[Differences in the treatment of idiopathic thrombocytopenic purpura in children].
ABSTRACT Idiopathic thrombocytopenic purpura (ITP) is a rare immune-mediated bleeding disorder that usually takes a self-limiting and benign course. Due to the risk of intracranial haemorrhage, treatment regimens tend to be active. We present treatment data from 17 paediatric departments in Denmark (1998-2000), focusing on regional differences in treatment strategy.
As part of a prospective Nordic study, clinical findings and treatment were recorded for 109 children with newly diagnosed ITP. The course in the following six months was reported for 91 children. Results are compared for three geographical regions: East, North and South.
Pharmacotherapy, almost exclusively intravenous immunoglobulin, was given within 14 days of diagnosis to 89%, 70%, and 48% in regions East, North, and South, respectively. A very low platelet count was the main indication. Platelet transfusion was given to 24%, 0% and 4%, respectively. There were no differences in remission rates or frequency of mucosal bleeding during follow-up, but treatment rates were 6.3, 4.7, and 3.0 per patient-year with severe thrombocytopenia. Chronic ITP lasting more than six months developed in 26%, 33%, and 18%, respectively.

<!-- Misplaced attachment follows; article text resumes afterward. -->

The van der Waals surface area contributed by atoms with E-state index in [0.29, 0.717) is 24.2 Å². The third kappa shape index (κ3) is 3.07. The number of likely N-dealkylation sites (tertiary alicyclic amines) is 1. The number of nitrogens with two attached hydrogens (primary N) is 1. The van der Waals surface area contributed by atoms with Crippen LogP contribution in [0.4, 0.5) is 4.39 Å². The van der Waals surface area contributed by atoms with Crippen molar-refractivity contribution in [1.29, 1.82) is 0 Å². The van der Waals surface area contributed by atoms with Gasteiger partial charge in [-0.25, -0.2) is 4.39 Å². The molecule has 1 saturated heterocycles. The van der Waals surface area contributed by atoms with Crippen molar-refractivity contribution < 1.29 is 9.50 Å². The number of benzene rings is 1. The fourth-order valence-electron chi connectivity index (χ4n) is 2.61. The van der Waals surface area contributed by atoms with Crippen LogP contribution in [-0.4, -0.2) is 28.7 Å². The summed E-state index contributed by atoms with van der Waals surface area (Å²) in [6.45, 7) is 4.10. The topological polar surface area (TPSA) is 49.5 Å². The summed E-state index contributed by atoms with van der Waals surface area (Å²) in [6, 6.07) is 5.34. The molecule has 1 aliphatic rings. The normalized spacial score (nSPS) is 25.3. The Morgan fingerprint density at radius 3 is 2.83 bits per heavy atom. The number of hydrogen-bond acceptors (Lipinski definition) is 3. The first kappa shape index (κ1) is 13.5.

We found obvious regional differences in treatment strategy which reflect differences in international clinical guidelines. The initial treatment approach had no influence on morbidity, time of remission or risk of chronic course.
- SourceAvailable from: Steen Rosthøj[show abstract] [hide abstract]
ABSTRACT: Treatment of newly diagnosed immune thrombocytopenia (ITP) is controversial and guidelines vary internationally. At the Paediatric Department, Aalborg Hospital, a "watchful waiting" approach was adopted in the early 2000s. We aimed to investigate whether this change in strategy had any adverse effects on the subsequent clinical outcomes. Medical records were reviewed for children with ITP presenting with a platelet count < 30 billion/l in the 1990s (n = 22) and in the 2000s (n = 47). Management during the initial admission and events during the first 12 months after diagnosis were recorded. The rate of initial treatment with immunoglobulin or steroids was reduced from 64% in the 1990s to 15% in the 2000s. The percentage of children with ITP lasting more than three months did not increase (30% versus 32%). Nor did the occurrence of ITP lasting > 12 months (15% versus 27%). The proportion of children requiring readmission (19% versus 27%) or receiving therapy during follow-up (19% versus 23%) was unchanged. Serious bleeding requiring immediate intervention was equally rare (one episode in the 1990s, two in the 2000s). Cusum plots usefully depicted the changes in management and confirmed that the rate of adverse events did not increase. A watchful waiting strategy for children with newly diagnosed ITP has been implemented without adverse effects on the duration or the morbidity of ITP.Danish medical bulletin 04/2011; 58(4):A4252. · 0.92 Impact Factor